Any customer experience may be so typical that sometimes you don’t even notice it anymore. You walk into a retail outlet, a fast food restaurant or a convenience store and the person serving you looks at you through bleary eyes, almost completely disinterested in your needs or wants, says a scripted “Can I help you?” and then embarks on the mostly disengaged process of filling your order.
Is it just my age (okay, over 50), or do most young customer-facing employees seem to have absolutely no purpose as they wander aimlessly through each customer encounter? Each customer interaction is the same. We are all faceless, nameless numbers queuing up to order our sandwich.
Collect and act on NPS-powered customer feedback in real time to deliver amazing customer experiences at every brand touchpoint. By closing the customer feedback loop with NPS, you will grow revenue, retain more customers, and evolve your business in the process. Try it free.
Those employees appear to be working simply to fill a shift or to do their time so they can then escape from their workplace and live their real lives. There’s really no time, energy or focus to care about the customer experience. They are robotic, like machines going through the motions until their shift is over.
It is not my intention in this post to wax judgmentally on any one demographic segment of the workforce population. My real point here is that in this current crummy state of customer service, it certainly doesn’t take much to stand out. Yet most employers are not giving their first-time employees anything to work for aside from a regular paycheck.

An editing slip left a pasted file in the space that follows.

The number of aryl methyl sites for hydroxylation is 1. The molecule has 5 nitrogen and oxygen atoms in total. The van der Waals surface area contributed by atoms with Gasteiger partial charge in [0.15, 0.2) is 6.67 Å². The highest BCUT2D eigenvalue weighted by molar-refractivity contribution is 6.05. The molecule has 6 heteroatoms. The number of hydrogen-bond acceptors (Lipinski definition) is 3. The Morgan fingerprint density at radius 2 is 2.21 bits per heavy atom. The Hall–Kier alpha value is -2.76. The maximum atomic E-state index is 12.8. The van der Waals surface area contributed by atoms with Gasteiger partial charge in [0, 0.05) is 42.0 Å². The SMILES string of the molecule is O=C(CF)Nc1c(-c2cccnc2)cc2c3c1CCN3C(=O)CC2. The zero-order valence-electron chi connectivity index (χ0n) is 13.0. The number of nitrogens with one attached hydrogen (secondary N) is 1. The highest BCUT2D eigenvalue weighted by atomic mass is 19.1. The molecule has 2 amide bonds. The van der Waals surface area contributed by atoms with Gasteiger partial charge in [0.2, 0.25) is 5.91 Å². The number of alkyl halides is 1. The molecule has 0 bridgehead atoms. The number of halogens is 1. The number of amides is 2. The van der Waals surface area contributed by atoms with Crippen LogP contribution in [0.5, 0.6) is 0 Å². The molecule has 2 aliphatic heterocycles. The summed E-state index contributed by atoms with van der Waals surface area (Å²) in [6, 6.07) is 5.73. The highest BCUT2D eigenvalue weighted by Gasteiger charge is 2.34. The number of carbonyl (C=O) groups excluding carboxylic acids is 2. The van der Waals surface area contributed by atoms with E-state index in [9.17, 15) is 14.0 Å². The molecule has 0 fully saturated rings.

In spite of it all, young front-line workers can engage customers and deliver excellent customer service. They just need to understand the reason to deliver excellent customer service and learn the customer service skills to do it.
If you want proof of the current crummy state of customer service, just walk into any fast food restaurant in America to assess a typical customer service experience. When was the last time you could characterize your visit to a fast food establishment as an excellent customer experience?
Now, my colleague, Laura Meredith, takes me to task on this idea about younger employees. She thinks I am generalizing across a market and stereotyping a set of workers. But, I say Laura is atypical. In fact, I don’t know anyone else who is on a first-name basis with the young man at the McDonald’s drive-thru window. When she swings in for her coffee, she talks to him about his medical technician studies and internship. He asks her for an update on the kitchen remodel. He even wants to see photos! He knows she always likes six creams for her coffee – three for immediate use and the other three for her next cup at the office. It’s excellent customer service delivered each and every time. Nevertheless, I think I am safe to say that most of us are not on a first-name basis with the cashier at the window. And yes, maybe it’s not just first-time employees. Older employees are certainly capable of delivering the same lackluster customer service experience.
But then I stopped at the new Chick-fil-A restaurant in town. I was amazed at the difference! The owners and management at Chick-fil-A have built a refreshingly excellent customer experience by casting a vision of brand values. Clearly they value excellent customer service and have a set of expected customer service behaviors for their mostly teenage employees. No wonder the company has been named “best drive-thru in America” by the quick-service restaurant trade journal QSR two years in a row!